"Has been a lifesaver so many times!"
- Catherine Rampell, student @ University of Washington
"Exactly the help I needed."
- Jennifer Hawes, student @ San Jose State
"The best place for brainstorming ideas."
- Michael Majchrowicz, student @ University of Kentucky
DYNASTIES OF CHINA
The Chinese have had many dynasties. Most of them did not live very long, but there were quite a few that did live
an extremely long time. To name few of them: the Han Dynasty, the Tang Dynasty, and the Ming Dynasty. The
remembered dynasties usually lasted anywhere from 200 years to 400 years.
The Han dynasty was in power for about 400 years, from 206 BC to 220 AD the Han dynasty was established after
the fall of the Qin dynasty. The time period in which the Han dynasty was in power is believed to be the height of
the Chinese culture. The Han dynasty is divided into two time periods. These two sections are divided by an
emperor named Wang Mang interregnum (the next rule did not come immediately after); the first period is referred
to as the former or western, and the second is referred to as the latter or eastern. The capital of the former Han
dynasty was located in Chang’an, and the latter Han dynasty was centered in Luoyang.
After numerous rebel groups joined to gather to over through the oppressive Qin dynasty. Following the collapse of
the Qin dynasty was decades of civil war. During this war the rebel group fought for the imperial title. Finally two
equally strong groups emerged one lead by Xiang Yu, the decanted of a formally aristocratic family from Chu; and
the other Liu Bang, who had a peasant background and had been a minor village official, however the struggle was
not between different social classes, because both men had supporters from diverse backgrounds. Liu Bang finally
defeated Xiang Yu in 202 BC. Directly after which Xiang Yu committed suicide. Liu Bang, who had taken the title
of King of Han, proclaimed himself as the first Emperor of the Han dynasty.
The early years of the Han dynasty were characterized as power struggles among the emperor’s old comrades.
Several of his meritorious generals had been given large domains to rule or govern as vassal states of the Han court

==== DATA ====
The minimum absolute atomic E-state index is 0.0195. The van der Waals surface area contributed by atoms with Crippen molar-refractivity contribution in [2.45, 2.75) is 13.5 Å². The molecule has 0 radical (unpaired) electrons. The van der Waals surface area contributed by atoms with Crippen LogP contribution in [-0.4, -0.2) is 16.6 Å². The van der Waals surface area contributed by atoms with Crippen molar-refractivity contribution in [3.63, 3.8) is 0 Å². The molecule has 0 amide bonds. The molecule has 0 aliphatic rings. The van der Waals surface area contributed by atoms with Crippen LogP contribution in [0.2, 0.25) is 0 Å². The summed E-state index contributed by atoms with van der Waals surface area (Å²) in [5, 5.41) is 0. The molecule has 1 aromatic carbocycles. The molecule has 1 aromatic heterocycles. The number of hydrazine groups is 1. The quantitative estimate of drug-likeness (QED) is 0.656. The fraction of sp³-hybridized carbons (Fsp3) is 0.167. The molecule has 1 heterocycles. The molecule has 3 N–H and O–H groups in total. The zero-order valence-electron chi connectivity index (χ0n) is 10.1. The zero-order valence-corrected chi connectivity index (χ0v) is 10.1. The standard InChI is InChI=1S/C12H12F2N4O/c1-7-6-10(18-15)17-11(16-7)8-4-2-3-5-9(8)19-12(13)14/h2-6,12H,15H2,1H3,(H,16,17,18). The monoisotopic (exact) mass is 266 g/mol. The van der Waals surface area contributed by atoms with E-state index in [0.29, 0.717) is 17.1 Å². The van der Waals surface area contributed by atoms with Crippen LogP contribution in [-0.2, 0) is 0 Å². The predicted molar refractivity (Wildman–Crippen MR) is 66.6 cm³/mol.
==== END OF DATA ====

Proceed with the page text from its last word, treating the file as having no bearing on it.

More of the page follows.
but they could not ignore the temptation of the imperial throne. After the first generation the internal disputes were
mainly geared around who among the children would be the next successor of the imperial house. It was not until
Emperor Jin, who ruled from 157 BCE 141 BCE, that the Han Court was firmly secure. Externally the Han faced
serious opposition from a rising nomadic empire, the Xiongun. The Xiongun had headed a group of various ethnic
groups along the Eurasian boundary even before the Qin dynasty was founded. By the end of the third century BCE,
the Xiongun’s group had become a strong empire that stretched from Central Asia to Siberia. Han China, which had
just emerged from the fall of the oppressive Qin dynasty and their decades of civil war, l!
acked the resources necessary to defend China from an attack made by the Xiongun, whose cavalry surpassed the
Chinese infantry. Still in the first century of the Han rule, Han China was vulnerable both internally and externally.
The Tang dynasty was in power for 289 years from 618 AD to 907 AD. Within only a few generations the Tang
dynasty exceeded even the Han dynasty in material splendor and international power.
The founder of the Tang dynasty, Li Yuan, who ruled from 618 to 626 AD lived to be 69 (he died in 635 AD). Li
Yuan was known by his imperial name Gaozu. Gaozu came from about the same northwestern aristocracy as his Sui
predecessors; his mother, nee’ Dugu was the sister of the first Sui empress and his ancestors had served in
successive northern regimes.
Taking advantage of his relationship to the imperial favorite, Gaozu served first in the Sin provincial bureaucracy
and then as a military officer in the modern provinces of Gansu and Shanxi; battling the widespread banditry that
helped bring down Sui. Ganzu in 617 realizing that all the authority had effectively been destroyed, rose in rebellion,
marching from Tauyuan in to central Shanxi southwestward through the TongPass to take the Sui capital which fell
eleven months later and on the fifth month of 618 Gaozu ascended to the throne. The Sui capital remained the
capital and was renamed Chang’an, meaning
View Full Essay